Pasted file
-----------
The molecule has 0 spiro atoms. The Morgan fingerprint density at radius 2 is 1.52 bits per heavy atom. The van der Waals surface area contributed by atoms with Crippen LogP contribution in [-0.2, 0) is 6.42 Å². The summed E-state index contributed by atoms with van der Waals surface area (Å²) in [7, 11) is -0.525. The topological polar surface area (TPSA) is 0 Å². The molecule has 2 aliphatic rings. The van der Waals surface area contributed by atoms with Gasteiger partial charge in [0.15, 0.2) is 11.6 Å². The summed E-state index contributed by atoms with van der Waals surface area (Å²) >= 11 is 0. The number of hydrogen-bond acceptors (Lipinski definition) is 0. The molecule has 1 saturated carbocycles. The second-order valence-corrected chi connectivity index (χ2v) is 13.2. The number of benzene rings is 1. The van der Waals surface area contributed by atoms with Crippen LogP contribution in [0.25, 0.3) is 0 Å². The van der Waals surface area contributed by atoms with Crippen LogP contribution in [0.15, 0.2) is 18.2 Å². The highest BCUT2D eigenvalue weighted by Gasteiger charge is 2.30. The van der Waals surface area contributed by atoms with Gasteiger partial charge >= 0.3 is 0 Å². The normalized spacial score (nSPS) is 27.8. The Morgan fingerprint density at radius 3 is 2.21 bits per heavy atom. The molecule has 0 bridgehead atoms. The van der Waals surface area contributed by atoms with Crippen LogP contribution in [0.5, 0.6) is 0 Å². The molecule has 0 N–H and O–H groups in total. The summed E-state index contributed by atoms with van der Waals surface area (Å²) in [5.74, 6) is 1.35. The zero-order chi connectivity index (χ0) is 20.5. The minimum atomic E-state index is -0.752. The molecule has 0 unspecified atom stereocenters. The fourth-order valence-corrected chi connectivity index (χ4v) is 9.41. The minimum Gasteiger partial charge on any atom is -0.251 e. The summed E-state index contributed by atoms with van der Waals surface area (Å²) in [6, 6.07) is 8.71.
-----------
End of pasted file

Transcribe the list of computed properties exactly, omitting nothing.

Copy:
The molecule has 0 spiro atoms. The Morgan fingerprint density at radius 2 is 1.52 bits per heavy atom. The van der Waals surface area contributed by atoms with Crippen LogP contribution in [-0.2, 0) is 6.42 Å². The summed E-state index contributed by atoms with van der Waals surface area (Å²) in [7, 11) is -0.525. The topological polar surface area (TPSA) is 0 Å². The molecule has 2 aliphatic rings. The van der Waals surface area contributed by atoms with Gasteiger partial charge in [0.15, 0.2) is 11.6 Å². The summed E-state index contributed by atoms with van der Waals surface area (Å²) >= 11 is 0. The number of hydrogen-bond acceptors (Lipinski definition) is 0. The molecule has 1 saturated carbocycles. The second-order valence-corrected chi connectivity index (χ2v) is 13.2. The number of benzene rings is 1. The van der Waals surface area contributed by atoms with Crippen LogP contribution in [0.25, 0.3) is 0 Å². The van der Waals surface area contributed by atoms with Crippen LogP contribution in [0.15, 0.2) is 18.2 Å². The highest BCUT2D eigenvalue weighted by Gasteiger charge is 2.30. The van der Waals surface area contributed by atoms with Gasteiger partial charge >= 0.3 is 0 Å². The normalized spacial score (nSPS) is 27.8. The Morgan fingerprint density at radius 3 is 2.21 bits per heavy atom. The molecule has 0 bridgehead atoms. The van der Waals surface area contributed by atoms with Crippen LogP contribution in [0.5, 0.6) is 0 Å². The molecule has 0 N–H and O–H groups in total. The summed E-state index contributed by atoms with van der Waals surface area (Å²) in [5.74, 6) is 1.35. The zero-order chi connectivity index (χ0) is 20.5. The minimum atomic E-state index is -0.752. The molecule has 0 unspecified atom stereocenters. The fourth-order valence-corrected chi connectivity index (χ4v) is 9.41. The minimum Gasteiger partial charge on any atom is -0.251 e. The summed E-state index contributed by atoms with van der Waals surface area (Å²) in [6, 6.07) is 8.71.